It is no newsflash that plastic has imposed a big issue on the environment, with almost 900 million kilogrammes of plastic discarded every year in Singapore alone. And humans aren’t the only species affected. With the infiltration of plastics in the ocean, hundreds of marine species are prone to ingestion, suffocation and entanglement which could eventually lead to death. Plastics can also disintegrate into small particles – microplastics – and find their way into our food chain, the air we breathe, and the water we drink.
But what does it truly mean to recycle? For most of us, dropping our trash off at the big blue bin might be it, but the truth is, it doesn’t end there. There's a lot that goes behind the scenes of recycling that is invisible to us. That’s where Plastify Singapore comes in, Singapore's foremost community-based plastic maker space that aims to increase awareness on plastic recycling and its process. Founded two years ago, this initiative leads beach clean-ups, maker workshops, educational talks and hands-on opportunities at their workshop space. They start by educating individuals about the nature of plastics and subsequently showcasing the techniques utilised to decompose plastic waste, which is then transformed into practical everyday items. Till date, they have gathered more than 500 volunteers and have made over 1,000 products – such as coasters, earrings, carabiners – out of recycled plastics.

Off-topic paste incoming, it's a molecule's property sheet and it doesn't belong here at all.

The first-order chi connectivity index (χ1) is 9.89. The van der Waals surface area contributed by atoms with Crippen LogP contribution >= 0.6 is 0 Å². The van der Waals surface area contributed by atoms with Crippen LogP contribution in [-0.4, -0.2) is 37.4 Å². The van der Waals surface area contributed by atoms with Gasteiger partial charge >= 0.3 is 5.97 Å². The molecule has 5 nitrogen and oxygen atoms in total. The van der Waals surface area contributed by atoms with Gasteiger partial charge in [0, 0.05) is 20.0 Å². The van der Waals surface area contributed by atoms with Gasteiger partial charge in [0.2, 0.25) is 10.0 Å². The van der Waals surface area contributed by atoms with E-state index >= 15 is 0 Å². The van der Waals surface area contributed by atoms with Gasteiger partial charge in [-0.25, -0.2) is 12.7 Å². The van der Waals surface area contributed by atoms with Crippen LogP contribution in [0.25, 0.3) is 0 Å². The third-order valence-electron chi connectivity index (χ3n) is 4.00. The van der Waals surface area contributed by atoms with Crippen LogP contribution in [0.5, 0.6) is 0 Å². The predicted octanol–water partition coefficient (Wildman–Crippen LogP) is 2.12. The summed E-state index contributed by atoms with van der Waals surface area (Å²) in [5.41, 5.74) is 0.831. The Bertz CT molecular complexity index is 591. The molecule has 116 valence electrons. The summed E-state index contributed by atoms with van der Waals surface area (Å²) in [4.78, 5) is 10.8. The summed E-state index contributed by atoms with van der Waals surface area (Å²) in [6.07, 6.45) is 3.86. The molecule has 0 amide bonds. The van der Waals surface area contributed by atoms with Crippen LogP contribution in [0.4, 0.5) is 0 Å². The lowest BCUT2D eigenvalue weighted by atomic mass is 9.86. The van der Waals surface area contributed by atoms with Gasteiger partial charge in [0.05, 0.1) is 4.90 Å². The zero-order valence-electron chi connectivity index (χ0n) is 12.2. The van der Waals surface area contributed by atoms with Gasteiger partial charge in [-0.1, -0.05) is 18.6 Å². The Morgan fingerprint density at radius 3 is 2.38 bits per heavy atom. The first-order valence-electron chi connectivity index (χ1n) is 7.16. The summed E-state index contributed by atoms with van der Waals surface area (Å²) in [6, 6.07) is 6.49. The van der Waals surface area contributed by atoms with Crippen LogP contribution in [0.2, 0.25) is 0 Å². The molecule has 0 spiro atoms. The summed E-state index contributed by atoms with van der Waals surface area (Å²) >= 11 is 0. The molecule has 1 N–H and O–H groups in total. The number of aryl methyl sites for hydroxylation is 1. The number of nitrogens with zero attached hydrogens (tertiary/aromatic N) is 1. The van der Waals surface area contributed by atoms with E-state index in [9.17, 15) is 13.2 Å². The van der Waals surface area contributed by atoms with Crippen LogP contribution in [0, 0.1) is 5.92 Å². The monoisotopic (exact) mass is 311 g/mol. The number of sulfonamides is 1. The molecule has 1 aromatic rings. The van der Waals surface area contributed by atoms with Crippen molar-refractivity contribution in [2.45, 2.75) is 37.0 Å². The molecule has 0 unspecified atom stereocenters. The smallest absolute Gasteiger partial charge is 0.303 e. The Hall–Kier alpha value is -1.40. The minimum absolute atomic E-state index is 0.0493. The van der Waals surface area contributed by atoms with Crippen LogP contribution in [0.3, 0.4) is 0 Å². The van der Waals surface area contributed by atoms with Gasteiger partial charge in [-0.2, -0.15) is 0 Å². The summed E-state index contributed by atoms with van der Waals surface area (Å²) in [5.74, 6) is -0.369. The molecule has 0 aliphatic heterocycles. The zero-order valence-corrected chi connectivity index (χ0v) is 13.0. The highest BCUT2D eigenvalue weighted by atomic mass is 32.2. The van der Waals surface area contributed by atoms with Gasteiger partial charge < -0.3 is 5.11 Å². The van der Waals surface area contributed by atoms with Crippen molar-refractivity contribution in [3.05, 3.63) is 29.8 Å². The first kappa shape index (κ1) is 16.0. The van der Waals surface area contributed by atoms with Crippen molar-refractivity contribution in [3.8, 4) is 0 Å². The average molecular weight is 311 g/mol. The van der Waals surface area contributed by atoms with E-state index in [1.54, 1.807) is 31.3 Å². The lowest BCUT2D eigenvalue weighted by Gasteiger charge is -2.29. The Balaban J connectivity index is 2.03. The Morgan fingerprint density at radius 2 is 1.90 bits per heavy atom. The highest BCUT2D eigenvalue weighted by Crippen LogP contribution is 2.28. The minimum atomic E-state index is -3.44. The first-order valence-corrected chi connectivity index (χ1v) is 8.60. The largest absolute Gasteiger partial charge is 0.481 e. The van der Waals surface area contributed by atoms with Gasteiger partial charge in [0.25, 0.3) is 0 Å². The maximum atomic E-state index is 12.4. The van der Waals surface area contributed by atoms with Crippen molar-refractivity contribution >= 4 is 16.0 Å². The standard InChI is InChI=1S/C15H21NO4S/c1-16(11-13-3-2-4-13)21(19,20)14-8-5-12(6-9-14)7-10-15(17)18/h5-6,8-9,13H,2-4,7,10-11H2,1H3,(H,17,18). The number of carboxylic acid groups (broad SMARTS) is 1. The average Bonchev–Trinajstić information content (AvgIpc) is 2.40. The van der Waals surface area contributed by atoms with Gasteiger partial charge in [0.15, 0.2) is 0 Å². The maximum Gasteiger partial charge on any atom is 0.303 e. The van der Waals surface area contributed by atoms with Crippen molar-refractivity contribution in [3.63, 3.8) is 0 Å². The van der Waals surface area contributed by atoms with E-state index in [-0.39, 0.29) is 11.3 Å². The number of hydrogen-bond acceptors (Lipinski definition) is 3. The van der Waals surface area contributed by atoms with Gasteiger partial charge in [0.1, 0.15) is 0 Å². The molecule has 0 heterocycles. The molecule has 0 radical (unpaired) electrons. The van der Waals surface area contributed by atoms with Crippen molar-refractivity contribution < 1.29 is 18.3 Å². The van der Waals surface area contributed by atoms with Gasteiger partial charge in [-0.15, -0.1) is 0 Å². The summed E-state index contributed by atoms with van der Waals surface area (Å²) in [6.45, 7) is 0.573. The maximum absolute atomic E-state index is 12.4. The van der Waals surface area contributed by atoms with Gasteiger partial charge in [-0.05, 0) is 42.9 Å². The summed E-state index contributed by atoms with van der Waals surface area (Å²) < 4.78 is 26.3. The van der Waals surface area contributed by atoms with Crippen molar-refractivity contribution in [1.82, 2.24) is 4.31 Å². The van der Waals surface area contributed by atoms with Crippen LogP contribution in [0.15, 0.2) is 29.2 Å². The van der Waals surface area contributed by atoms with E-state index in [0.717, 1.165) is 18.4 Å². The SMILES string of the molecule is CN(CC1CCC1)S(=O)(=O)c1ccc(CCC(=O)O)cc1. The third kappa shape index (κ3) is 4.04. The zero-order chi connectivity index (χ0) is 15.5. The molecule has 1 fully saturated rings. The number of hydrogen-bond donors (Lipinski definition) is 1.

Paul Lee, director of Plastify Singapore, explains, “Many people don’t know that there are actually seven different types of plastics – Type 1 (PET), Type 2 (HDPE), and so on and so forth. Even the regional environmental teams in corporations may not know this, so there’s really a lot to educate on.
“We make most of our products from Type 2 where we have your bottle caps, shampoo and conditioner bottles. We have also worked with Pedro shoes to recycle shoe bags and are currently pitching to Adidas. And also fun fact, Styrofoam – which falls under Type 6 – is the most environmentally friendly plastic because it uses the least energy and resources to make.”
Our vision is to be a hub for plastic recycling and education. So, if they have questions about anything with regards to plastics, or are looking to create products by recycling, they can come to us.
Most of the plastics at Plastify are donated by cafés, retailers and various individuals. “The support from the community is fantastic. We get a lot of plastics. People trust us as we are very transparent. Our vision is to be a hub for plastic recycling and education. So, if they have questions about anything with regards to plastics, or are looking to create products by recycling, they can come to us,” says Paul.
The plastics collected are being sorted, cleaned, and then shredded. The plastic shreds are then deposited into their injectors which are made from scratch based on a modified open sourced blueprint (what!) to melt and then squeezed out into a mould of one’s choice to create products.
Plastify also provides educational workshops and presentations to schools, aimed at fostering a deeper understanding of and appreciation for sustainability. During these sessions, students can also participate in the making process using Plastify's portable injectors brought along for the workshops.